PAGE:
Books for children and teenagers are written, packaged, and sold by adults. It follows from this that the emotional depictions they contain come to young people with a kind of adult imprimatur. As a school librarian in Idaho wrote to her colleagues in my defense: “You are naïve if you think young people can read a dark and violent book that sits on the library shelves and not believe that that behavior must be condoned by the adults in their school lives.”
What kind of books are we talking about? Let me give you three examples—but with a warning that some of what you’re about to hear is not appropriate for younger listeners.
A teenaged boy is kidnapped, drugged, and nearly raped by a male captor. After escaping, he comes across a pair of weird glasses that transport him to a world of almost impossible cruelty. Moments later, he finds himself facing a wall of horrors, “covered with impaled heads and other dripping, black-rot body parts: hands, hearts, feet, ears… ”
That’s from Andrew Smith’s 2010 Young Adult novel, The Marbury Lens.
A girl struggles with self-hatred and self-injury. She cuts herself with razors secretly, but her secret gets out when she’s the victim of a sadistic sexual prank. Kids at school jeer at her, calling her “cutterslut.” In response, “she had sliced her arms to ribbons, but the badness remained, staining her insides like cancer. She had gouged her belly until it was a mess of meat and blood, but she still couldn’t breathe.”
That’s from Jackie Morse Kessler’s 2011 Young Adult novel, Rage.
I won’t read you the most offensive excerpts from my third example, which consist of explicit and obscene descriptions by a 17-year-old female narrator…following a breakup. Yet School Library Journal praised Daria Snadowsky’s 2008 Young Adult novel, Anatomy of a Boyfriend, for dealing “in modern terms with the real issues of discovering sex for the first time.” And Random House, its publisher, gushed about the narrator’s “heartbreakingly honest voice” as she recounts the “exquisite ups and dramatic downs of teenage love and heartbreak.”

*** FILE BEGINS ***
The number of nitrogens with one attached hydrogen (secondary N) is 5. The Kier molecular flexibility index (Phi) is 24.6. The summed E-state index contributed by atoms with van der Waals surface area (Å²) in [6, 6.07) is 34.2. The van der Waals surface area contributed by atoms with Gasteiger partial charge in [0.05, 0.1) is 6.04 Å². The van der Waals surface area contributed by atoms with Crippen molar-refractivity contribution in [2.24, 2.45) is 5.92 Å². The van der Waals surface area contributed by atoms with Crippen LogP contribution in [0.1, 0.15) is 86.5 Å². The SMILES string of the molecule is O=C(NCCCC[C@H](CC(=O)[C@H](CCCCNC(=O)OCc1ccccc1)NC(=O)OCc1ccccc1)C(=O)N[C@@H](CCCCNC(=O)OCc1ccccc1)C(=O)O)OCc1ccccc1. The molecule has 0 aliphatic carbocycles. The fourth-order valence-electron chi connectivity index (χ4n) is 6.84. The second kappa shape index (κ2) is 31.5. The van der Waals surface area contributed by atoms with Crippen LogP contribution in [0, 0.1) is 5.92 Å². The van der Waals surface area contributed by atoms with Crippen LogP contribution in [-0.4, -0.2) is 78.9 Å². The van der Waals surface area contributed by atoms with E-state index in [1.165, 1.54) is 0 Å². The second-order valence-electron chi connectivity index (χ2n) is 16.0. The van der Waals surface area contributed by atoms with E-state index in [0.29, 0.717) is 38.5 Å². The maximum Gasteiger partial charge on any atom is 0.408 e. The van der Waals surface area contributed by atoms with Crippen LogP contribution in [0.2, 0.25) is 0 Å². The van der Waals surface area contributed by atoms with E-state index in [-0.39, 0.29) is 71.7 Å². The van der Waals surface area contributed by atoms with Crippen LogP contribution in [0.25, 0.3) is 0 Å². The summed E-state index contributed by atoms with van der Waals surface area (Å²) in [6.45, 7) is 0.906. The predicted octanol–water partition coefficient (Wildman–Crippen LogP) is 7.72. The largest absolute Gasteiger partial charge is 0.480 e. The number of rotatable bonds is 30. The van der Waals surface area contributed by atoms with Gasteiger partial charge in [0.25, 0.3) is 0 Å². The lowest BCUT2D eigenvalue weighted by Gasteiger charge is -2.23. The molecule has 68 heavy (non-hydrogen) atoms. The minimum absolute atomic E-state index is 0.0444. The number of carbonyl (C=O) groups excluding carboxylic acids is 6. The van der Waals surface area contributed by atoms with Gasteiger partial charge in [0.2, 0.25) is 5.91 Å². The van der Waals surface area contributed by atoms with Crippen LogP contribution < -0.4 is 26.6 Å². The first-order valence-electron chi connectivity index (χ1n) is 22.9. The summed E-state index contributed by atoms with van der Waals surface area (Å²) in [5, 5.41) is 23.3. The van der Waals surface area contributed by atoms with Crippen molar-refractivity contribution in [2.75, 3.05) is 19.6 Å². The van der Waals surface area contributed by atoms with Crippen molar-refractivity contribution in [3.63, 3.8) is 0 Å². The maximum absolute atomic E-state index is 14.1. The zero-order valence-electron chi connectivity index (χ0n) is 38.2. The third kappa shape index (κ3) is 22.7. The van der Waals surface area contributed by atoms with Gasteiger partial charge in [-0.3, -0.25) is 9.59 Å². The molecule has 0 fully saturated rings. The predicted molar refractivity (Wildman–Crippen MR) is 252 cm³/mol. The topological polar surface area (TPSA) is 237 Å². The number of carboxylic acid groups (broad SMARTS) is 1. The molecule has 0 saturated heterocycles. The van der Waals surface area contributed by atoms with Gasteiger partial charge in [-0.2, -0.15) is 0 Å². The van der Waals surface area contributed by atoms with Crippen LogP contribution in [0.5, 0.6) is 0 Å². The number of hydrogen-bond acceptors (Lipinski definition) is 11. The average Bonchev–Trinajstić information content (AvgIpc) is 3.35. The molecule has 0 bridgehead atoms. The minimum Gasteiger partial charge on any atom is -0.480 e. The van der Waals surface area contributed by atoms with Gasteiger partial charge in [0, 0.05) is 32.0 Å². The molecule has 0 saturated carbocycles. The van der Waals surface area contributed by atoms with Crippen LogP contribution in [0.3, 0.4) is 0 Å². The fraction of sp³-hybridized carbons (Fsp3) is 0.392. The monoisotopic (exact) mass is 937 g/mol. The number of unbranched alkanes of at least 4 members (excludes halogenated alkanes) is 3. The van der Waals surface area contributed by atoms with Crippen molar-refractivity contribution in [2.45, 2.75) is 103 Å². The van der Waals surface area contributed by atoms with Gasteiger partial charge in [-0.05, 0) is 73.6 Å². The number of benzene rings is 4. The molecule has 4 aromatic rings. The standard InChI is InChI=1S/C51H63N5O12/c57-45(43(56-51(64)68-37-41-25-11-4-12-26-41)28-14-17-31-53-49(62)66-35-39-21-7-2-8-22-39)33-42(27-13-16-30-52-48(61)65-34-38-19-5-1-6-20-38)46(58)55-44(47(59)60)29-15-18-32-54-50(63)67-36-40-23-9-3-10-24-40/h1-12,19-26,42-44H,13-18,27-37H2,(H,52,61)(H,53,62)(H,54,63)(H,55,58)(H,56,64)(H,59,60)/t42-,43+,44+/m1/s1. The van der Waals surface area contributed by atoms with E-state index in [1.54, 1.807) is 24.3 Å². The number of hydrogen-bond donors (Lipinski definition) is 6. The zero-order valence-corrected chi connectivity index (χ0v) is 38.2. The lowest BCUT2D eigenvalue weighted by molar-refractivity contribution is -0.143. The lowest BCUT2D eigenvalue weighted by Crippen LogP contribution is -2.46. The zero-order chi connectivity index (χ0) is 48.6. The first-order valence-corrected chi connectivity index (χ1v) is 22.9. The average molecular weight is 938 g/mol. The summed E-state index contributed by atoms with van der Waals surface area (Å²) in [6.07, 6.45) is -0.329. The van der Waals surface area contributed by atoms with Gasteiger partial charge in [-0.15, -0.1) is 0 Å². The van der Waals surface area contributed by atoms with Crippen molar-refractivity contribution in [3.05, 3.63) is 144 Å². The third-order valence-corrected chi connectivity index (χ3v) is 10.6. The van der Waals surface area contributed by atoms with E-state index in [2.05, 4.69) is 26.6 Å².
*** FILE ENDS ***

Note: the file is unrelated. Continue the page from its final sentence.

The book industry, broadly speaking, says: Kids have a right to read whatever they want. And if you follow the argument through it becomes: Adults should not discriminate between good and bad books or stand as gatekeepers, deciding what young people should read. In other words, the faculty of judgment and taste that we apply in every other area of life involving children should somehow vaporize when it comes in contact with the printed word.
I appeared on National Public Radio to discuss these issues with the Young Adult book author Lauren Myracle, who has been hailed as a person “on the front lines in the fight for freedom of expression”—as if any controversy over whether a book is appropriate for children turns on the question of the author’s freedom to express herself. Myracle made clear that she doesn’t believe there should be any line between adult literature and literature for young people.
In saying this, she was echoing the view that prevails in many progressive, secular circles—that young people should encounter material that jolts them out of their comfort zone; that the world is a tough place; and that there’s no point shielding children from reality. I took the less progressive, less secular view that parents should take a more interventionist approach, steering their children away from books about sex and horror and degradation, and towards books that make aesthetic and moral claims.